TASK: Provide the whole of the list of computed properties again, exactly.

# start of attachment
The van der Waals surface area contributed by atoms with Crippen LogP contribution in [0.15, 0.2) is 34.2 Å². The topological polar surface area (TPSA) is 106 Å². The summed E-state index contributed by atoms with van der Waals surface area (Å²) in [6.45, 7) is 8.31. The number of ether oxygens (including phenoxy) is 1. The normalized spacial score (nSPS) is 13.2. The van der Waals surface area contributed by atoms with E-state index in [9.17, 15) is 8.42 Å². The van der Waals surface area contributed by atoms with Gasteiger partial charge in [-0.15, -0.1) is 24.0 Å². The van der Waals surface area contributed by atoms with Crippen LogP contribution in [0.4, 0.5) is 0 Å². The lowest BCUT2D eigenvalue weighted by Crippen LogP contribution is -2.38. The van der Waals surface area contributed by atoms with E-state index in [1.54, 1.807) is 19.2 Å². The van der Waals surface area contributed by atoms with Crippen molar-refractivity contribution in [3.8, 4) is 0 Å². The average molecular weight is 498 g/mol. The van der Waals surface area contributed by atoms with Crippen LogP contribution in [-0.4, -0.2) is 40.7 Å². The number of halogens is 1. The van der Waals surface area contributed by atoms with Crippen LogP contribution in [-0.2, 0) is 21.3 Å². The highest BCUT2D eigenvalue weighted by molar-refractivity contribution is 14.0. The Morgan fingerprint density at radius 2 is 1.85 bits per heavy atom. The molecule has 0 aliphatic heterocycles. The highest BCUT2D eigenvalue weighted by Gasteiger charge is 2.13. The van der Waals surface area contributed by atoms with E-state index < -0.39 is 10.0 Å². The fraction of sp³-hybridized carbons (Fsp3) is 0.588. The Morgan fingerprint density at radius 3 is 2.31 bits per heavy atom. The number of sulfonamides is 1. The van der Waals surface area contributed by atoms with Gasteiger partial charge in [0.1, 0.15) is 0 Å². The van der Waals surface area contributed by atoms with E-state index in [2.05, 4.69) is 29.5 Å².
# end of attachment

The van der Waals surface area contributed by atoms with Crippen LogP contribution in [0.15, 0.2) is 34.2 Å². The topological polar surface area (TPSA) is 106 Å². The summed E-state index contributed by atoms with van der Waals surface area (Å²) in [6.45, 7) is 8.31. The number of ether oxygens (including phenoxy) is 1. The normalized spacial score (nSPS) is 13.2. The van der Waals surface area contributed by atoms with E-state index in [9.17, 15) is 8.42 Å². The van der Waals surface area contributed by atoms with Gasteiger partial charge in [-0.15, -0.1) is 24.0 Å². The van der Waals surface area contributed by atoms with Crippen LogP contribution in [0.4, 0.5) is 0 Å². The lowest BCUT2D eigenvalue weighted by Crippen LogP contribution is -2.38. The van der Waals surface area contributed by atoms with E-state index in [1.54, 1.807) is 19.2 Å². The van der Waals surface area contributed by atoms with Crippen molar-refractivity contribution in [3.8, 4) is 0 Å². The average molecular weight is 498 g/mol. The van der Waals surface area contributed by atoms with Crippen LogP contribution in [-0.4, -0.2) is 40.7 Å². The number of halogens is 1. The van der Waals surface area contributed by atoms with Crippen LogP contribution in [-0.2, 0) is 21.3 Å². The highest BCUT2D eigenvalue weighted by molar-refractivity contribution is 14.0. The Morgan fingerprint density at radius 2 is 1.85 bits per heavy atom. The molecule has 0 aliphatic heterocycles. The highest BCUT2D eigenvalue weighted by Gasteiger charge is 2.13. The van der Waals surface area contributed by atoms with E-state index < -0.39 is 10.0 Å². The fraction of sp³-hybridized carbons (Fsp3) is 0.588. The Morgan fingerprint density at radius 3 is 2.31 bits per heavy atom. The number of sulfonamides is 1. The van der Waals surface area contributed by atoms with Gasteiger partial charge in [0.1, 0.15) is 0 Å². The van der Waals surface area contributed by atoms with E-state index in [2.05, 4.69) is 29.5 Å².